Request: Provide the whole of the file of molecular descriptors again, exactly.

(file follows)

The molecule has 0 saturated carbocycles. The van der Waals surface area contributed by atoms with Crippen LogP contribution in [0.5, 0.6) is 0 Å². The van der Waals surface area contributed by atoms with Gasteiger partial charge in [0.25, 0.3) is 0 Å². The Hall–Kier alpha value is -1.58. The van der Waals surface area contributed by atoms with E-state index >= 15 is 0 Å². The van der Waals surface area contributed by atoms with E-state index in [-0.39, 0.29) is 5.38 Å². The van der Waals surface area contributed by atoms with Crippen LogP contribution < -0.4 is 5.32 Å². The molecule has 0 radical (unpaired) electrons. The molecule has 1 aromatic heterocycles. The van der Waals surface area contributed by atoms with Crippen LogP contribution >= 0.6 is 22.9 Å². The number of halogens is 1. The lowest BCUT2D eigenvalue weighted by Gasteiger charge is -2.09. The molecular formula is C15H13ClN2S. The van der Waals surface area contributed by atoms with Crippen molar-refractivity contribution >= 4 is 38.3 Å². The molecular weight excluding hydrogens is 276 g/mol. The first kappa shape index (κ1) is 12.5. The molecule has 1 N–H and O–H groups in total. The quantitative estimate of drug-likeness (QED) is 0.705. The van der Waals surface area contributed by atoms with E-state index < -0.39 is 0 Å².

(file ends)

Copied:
The molecule has 0 saturated carbocycles. The van der Waals surface area contributed by atoms with Crippen LogP contribution in [0.5, 0.6) is 0 Å². The van der Waals surface area contributed by atoms with Gasteiger partial charge in [0.25, 0.3) is 0 Å². The Hall–Kier alpha value is -1.58. The van der Waals surface area contributed by atoms with E-state index >= 15 is 0 Å². The van der Waals surface area contributed by atoms with E-state index in [-0.39, 0.29) is 5.38 Å². The van der Waals surface area contributed by atoms with Crippen LogP contribution < -0.4 is 5.32 Å². The molecule has 0 radical (unpaired) electrons. The molecule has 1 aromatic heterocycles. The van der Waals surface area contributed by atoms with Crippen LogP contribution >= 0.6 is 22.9 Å². The number of halogens is 1. The lowest BCUT2D eigenvalue weighted by Gasteiger charge is -2.09. The molecular formula is C15H13ClN2S. The van der Waals surface area contributed by atoms with Crippen molar-refractivity contribution >= 4 is 38.3 Å². The molecular weight excluding hydrogens is 276 g/mol. The first kappa shape index (κ1) is 12.5. The molecule has 1 N–H and O–H groups in total. The quantitative estimate of drug-likeness (QED) is 0.705. The van der Waals surface area contributed by atoms with E-state index < -0.39 is 0 Å².